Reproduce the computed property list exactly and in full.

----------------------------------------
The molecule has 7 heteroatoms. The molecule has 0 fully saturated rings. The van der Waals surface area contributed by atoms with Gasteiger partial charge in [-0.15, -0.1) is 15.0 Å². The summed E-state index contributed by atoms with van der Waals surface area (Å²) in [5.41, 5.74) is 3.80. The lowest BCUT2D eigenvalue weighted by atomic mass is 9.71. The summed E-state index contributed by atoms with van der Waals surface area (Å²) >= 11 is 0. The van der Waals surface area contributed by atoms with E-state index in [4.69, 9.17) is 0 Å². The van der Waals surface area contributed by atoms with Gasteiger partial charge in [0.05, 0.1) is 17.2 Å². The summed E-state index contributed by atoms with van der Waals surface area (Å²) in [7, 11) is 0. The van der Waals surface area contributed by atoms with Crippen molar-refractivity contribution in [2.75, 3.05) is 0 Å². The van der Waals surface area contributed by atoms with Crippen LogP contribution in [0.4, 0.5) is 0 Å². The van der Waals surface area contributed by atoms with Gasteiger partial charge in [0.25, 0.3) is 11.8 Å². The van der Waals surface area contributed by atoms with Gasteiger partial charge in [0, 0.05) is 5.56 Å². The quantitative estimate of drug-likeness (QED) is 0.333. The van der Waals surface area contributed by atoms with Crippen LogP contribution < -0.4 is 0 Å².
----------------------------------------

The molecule has 7 heteroatoms. The molecule has 0 fully saturated rings. The van der Waals surface area contributed by atoms with Gasteiger partial charge in [-0.15, -0.1) is 15.0 Å². The summed E-state index contributed by atoms with van der Waals surface area (Å²) in [5.41, 5.74) is 3.80. The lowest BCUT2D eigenvalue weighted by atomic mass is 9.71. The summed E-state index contributed by atoms with van der Waals surface area (Å²) >= 11 is 0. The van der Waals surface area contributed by atoms with E-state index in [4.69, 9.17) is 0 Å². The van der Waals surface area contributed by atoms with Gasteiger partial charge in [0.05, 0.1) is 17.2 Å². The summed E-state index contributed by atoms with van der Waals surface area (Å²) in [7, 11) is 0. The van der Waals surface area contributed by atoms with Crippen molar-refractivity contribution in [2.75, 3.05) is 0 Å². The van der Waals surface area contributed by atoms with Crippen LogP contribution in [0.4, 0.5) is 0 Å². The van der Waals surface area contributed by atoms with Gasteiger partial charge in [0.25, 0.3) is 11.8 Å². The van der Waals surface area contributed by atoms with Gasteiger partial charge in [0, 0.05) is 5.56 Å². The quantitative estimate of drug-likeness (QED) is 0.333. The van der Waals surface area contributed by atoms with Crippen LogP contribution < -0.4 is 0 Å².